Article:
Military briefing: fear of deployment of chemical weapons in Ukraine
As the west steps up its warnings that Russia could use chemical weapons in Ukraine, a broader fear lurks beneath the surface: the same poison gases that killed thousands on the front lines of the first world war could become an ever more familiar part of 21st century conflict.
Friday’s declaration by US President Joe Biden that “Russia would pay a severe price if they use chemical weapons” came after the White House said “we should all be on the lookout for Russia to possibly use chemical or biological weapons in Ukraine, or to create a false-flag operation using them”.
Those statements contrast starkly with the post-cold war hope that such weapons could soon be consigned to history, an aspiration encapsulated by the 1993 Chemical Weapons Convention.
“Maybe worldwide there are fewer chemical weapons than there were during the cold war, but there is greater capacity and a willingness to use them,” said Filippa Lentzos, joint director of the Centre for Science and Security Studies at King’s College London.
She said Russia has an extensive range of chemical weapons — from sophisticated nerve agents to barrels of chlorine gas, the poison that inaugurated the age of chemical warfare in the first world war.
As well as Biden’s declaration this week, European officials have referred more privately to the Kremlin’s previous use of the nerve agent novichok to try to kill its foes.
One notorious case was the attempted murder in Salisbury in 2018 of Sergei Skripal, a former Russian spy who had defected to the UK. Another was the attempt against Alexei Navalny, the Russian opposition leader, in 2020.
“The history is there, with the Navalny and Skripal poisonings, and in Syria,” said one official, also referring to chemical weapons used by the regime of Bashar al-Assad, Russia’s ally. “So we cannot rule out the use of chemical weapons in an escalation scenario.”
Russia, which entered the Syrian conflict in 2015 to help Assad fend off rebel forces, did not directly use chemical weapons against opposition areas itself. However, it provided diplomatic cover, backing Assad’s assertion that it was rebels who had set off chemical attacks.
In Ukraine, Russia has said Kyiv, backed by western allies, plans to use chemical weapons. The UN security council on Friday convened at Russia’s request to discuss Moscow’s claims, presented without evidence, of US “biological activities” in Ukraine.
“Allegedly, we are preparing a chemical attack,” Ukrainian president Volodymyr Zelensky said ahead of the meeting. “This makes me really worried because . . . if you want to know Russia’s plans, look at what Russia accuses others of.”
Analysts said any Russian use of chemical weapons in Ukraine would be very different from the more targeted novichok attacks on Navalny and Skripal, and would mark an alarming shift towards the “normalisation” of internationally banned substances.
“We think chemical weapons could be used,” said one western official, while cautioning: “There’s nothing to suggest they would use it [chemical weapons], at this point, in a major escalation of the current conflict.”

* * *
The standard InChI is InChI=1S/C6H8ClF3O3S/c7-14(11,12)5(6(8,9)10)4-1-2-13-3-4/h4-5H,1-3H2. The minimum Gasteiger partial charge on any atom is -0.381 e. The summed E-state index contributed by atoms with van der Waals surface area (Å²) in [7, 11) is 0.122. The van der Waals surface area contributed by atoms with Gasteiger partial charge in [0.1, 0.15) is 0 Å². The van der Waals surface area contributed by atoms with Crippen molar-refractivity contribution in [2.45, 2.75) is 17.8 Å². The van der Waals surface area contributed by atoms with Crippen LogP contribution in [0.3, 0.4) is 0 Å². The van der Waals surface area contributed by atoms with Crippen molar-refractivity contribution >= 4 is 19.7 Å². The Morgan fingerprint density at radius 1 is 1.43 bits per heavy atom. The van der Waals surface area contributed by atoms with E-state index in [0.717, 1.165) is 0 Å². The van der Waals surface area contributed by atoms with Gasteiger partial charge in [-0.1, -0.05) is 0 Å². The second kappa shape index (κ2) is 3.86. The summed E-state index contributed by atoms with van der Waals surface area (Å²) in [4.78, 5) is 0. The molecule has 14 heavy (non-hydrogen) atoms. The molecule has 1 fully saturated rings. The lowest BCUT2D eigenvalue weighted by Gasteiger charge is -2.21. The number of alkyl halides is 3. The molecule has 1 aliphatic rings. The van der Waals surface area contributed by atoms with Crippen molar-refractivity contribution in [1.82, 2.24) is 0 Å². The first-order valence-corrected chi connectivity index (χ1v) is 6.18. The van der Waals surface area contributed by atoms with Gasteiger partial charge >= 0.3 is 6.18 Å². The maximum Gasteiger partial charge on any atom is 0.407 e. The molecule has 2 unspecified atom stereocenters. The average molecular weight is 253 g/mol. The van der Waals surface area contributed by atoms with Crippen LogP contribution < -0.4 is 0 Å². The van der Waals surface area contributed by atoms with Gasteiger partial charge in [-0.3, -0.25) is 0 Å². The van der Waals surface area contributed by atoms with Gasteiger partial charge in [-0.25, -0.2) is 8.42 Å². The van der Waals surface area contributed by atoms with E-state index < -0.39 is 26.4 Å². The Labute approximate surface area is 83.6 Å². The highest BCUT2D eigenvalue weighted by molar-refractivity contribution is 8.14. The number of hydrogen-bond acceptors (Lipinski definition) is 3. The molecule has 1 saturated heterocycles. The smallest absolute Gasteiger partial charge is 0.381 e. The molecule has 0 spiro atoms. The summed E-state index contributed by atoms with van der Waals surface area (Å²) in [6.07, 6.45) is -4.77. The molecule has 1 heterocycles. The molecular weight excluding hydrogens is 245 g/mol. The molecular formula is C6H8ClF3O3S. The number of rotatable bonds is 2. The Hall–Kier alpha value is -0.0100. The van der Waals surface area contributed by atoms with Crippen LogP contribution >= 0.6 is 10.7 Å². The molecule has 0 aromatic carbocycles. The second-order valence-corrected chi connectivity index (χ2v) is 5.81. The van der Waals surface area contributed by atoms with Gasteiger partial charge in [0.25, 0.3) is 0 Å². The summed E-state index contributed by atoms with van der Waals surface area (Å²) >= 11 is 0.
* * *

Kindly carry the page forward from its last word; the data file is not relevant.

Defence officials have said they believe the Russian FSB and GRU intelligence agencies, whose operatives are active in Ukraine, have a relationship with the research institutions that produce chemical weapons.
One of the most prominent is Gosniiokht, the unit that developed novichok, which dates back to the early days of the Soviet era. It was sanctioned by the EU and the UK in 2020 in connection with the Navalny case and by the US the following year.
“What we are looking at is probably not the assassination weapons we have already seen . . . The concern is that there would be similar use of these indiscriminate chemical weapons, as in Syria, to target people who go below ground to their basement to hide from missile bombardment,” said Lentzos.
“You put chemical weapons in and people either die or they come up for air and get bombarded,” she added. “It’s a really horrific scenario, that is why there is so much effort, and extreme transparency on intelligence to call it out.”
She and other analysts see 2013 as being a turning point for chemical weapons. Despite previously claiming the use of chemical weapons by Syria would be a “red line”, the Obama administration that year opted against military action after the Assad regime killed hundreds of people with rockets containing sarin.
Despite a Russia-brokered deal to eliminate Syrian chemical weapons, the UN’s Organisation for the Prohibition of Chemical Weapons subsequently found that the Assad regime used sarin and chlorine gas in 2017 and 2018.
“The international norm against chemical weapons use is under siege, most prominently by Syria and Russia,” wrote Kenneth Ward, a former US ambassador to the OPCW, last year. “The world is now precariously perched on the knife’s edge of a new era of chemical weapons use.”
Additional reporting by Jim Pickard in London